Following Fiddes’ approach one would logically hold that God gives grace to a cartoon character like Mickey Mouse with whom an observer (or cartoonist) identifies – and that Mickey Mouse passes this grace on to the observer or cartoonist. Similarly God, according to Fiddes’, would give grace to a character in a computer/video game and that grace is then passed on to the person playing that character.
Although Fiddes claims that grace is not some sort of liquid, some sort of “substance”, there is nothing in his thesis that supports this claim. Putting to one side the comment that celebrating Eucharist in Second Life parodies Real Life church (and so would tend towards sacrilege), and the complexities of who might preside at a Second Life Eucharist (only an ordained person behind an avatar? only an avatar ordained within the virtual world?), I think it is better to examine the sacramental theology underlying Fiddes’ contention.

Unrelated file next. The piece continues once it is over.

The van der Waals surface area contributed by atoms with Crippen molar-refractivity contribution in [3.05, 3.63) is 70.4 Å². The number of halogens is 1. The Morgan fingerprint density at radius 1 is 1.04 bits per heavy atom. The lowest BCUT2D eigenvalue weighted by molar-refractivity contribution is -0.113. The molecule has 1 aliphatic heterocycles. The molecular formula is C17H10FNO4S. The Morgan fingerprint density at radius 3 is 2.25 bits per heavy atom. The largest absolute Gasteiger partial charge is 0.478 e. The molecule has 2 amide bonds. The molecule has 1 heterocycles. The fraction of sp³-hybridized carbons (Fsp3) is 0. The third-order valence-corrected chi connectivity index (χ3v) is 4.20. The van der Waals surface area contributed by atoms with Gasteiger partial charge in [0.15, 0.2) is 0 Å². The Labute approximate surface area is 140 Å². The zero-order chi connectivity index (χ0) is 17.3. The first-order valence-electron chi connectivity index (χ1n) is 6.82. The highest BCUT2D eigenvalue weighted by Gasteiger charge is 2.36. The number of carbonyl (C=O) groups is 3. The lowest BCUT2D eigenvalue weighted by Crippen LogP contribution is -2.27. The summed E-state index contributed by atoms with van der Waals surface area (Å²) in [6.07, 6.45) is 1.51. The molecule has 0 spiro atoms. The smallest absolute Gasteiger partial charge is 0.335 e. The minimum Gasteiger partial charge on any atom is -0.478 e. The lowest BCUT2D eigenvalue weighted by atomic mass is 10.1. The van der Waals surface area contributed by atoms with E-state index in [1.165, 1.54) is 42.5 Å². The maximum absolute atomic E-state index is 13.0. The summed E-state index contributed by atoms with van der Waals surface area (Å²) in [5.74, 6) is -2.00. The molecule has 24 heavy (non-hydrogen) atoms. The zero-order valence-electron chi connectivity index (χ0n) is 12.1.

The majority Christian position (Roman Catholic, Orthodox, Anglican/Episcopalian, Lutheran,…- but, it is to be noted for this response, not Baptist) holds that Christ is truly present in a distinctive way in the Eucharistic species of bread and wine. A sacrament requires particular “matter”. Baptism uses water, Eucharist uses bread and wine. We cannot pour a jar of jelly-beans over someone and say they are baptised. We cannot consecrate a bicycle and say this is the Eucharist. Such sacramental theology is also clear on whom we might confer the sacrament. We cannot baptise a pram. We cannot give communion to a letterbox.
Hence, we cannot baptise an avatar in the virtual world – as there is no water there, nor is an avatar a person on whom we can confer baptism.